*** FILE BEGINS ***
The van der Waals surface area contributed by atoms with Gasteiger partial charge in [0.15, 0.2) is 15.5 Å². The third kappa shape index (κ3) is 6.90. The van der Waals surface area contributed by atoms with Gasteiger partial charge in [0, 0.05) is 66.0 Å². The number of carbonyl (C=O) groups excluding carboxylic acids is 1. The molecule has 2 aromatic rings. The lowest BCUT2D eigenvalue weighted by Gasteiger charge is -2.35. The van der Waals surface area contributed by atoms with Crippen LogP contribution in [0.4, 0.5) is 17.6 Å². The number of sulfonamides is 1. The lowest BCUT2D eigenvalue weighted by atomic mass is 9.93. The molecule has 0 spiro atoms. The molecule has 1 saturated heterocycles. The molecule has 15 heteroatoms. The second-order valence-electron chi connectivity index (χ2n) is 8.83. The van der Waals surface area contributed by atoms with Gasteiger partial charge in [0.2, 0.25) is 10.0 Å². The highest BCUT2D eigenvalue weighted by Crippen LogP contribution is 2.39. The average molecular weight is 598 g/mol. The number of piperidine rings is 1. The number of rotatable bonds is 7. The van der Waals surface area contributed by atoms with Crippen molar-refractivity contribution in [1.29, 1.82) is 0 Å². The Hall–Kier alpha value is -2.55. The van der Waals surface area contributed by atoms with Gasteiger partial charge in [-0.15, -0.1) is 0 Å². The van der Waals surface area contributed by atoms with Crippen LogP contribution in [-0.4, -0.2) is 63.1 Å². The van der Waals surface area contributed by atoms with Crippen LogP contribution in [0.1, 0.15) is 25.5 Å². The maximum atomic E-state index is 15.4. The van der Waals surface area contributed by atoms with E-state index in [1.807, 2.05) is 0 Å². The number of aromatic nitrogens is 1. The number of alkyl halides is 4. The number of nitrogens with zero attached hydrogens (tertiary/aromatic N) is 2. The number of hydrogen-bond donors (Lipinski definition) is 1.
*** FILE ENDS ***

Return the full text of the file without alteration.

The van der Waals surface area contributed by atoms with Gasteiger partial charge in [0.15, 0.2) is 15.5 Å². The third kappa shape index (κ3) is 6.90. The van der Waals surface area contributed by atoms with Gasteiger partial charge in [0, 0.05) is 66.0 Å². The number of carbonyl (C=O) groups excluding carboxylic acids is 1. The molecule has 2 aromatic rings. The lowest BCUT2D eigenvalue weighted by Gasteiger charge is -2.35. The van der Waals surface area contributed by atoms with Crippen LogP contribution in [0.4, 0.5) is 17.6 Å². The number of sulfonamides is 1. The lowest BCUT2D eigenvalue weighted by atomic mass is 9.93. The molecule has 0 spiro atoms. The molecule has 1 saturated heterocycles. The molecule has 15 heteroatoms. The second-order valence-electron chi connectivity index (χ2n) is 8.83. The van der Waals surface area contributed by atoms with Gasteiger partial charge in [0.2, 0.25) is 10.0 Å². The highest BCUT2D eigenvalue weighted by Crippen LogP contribution is 2.39. The average molecular weight is 598 g/mol. The number of piperidine rings is 1. The number of rotatable bonds is 7. The van der Waals surface area contributed by atoms with Crippen molar-refractivity contribution in [1.29, 1.82) is 0 Å². The Hall–Kier alpha value is -2.55. The van der Waals surface area contributed by atoms with Gasteiger partial charge in [-0.15, -0.1) is 0 Å². The van der Waals surface area contributed by atoms with Crippen LogP contribution in [-0.4, -0.2) is 63.1 Å². The van der Waals surface area contributed by atoms with Crippen LogP contribution in [0.1, 0.15) is 25.5 Å². The maximum atomic E-state index is 15.4. The van der Waals surface area contributed by atoms with E-state index in [1.807, 2.05) is 0 Å². The number of aromatic nitrogens is 1. The number of alkyl halides is 4. The number of nitrogens with zero attached hydrogens (tertiary/aromatic N) is 2. The number of hydrogen-bond donors (Lipinski definition) is 1.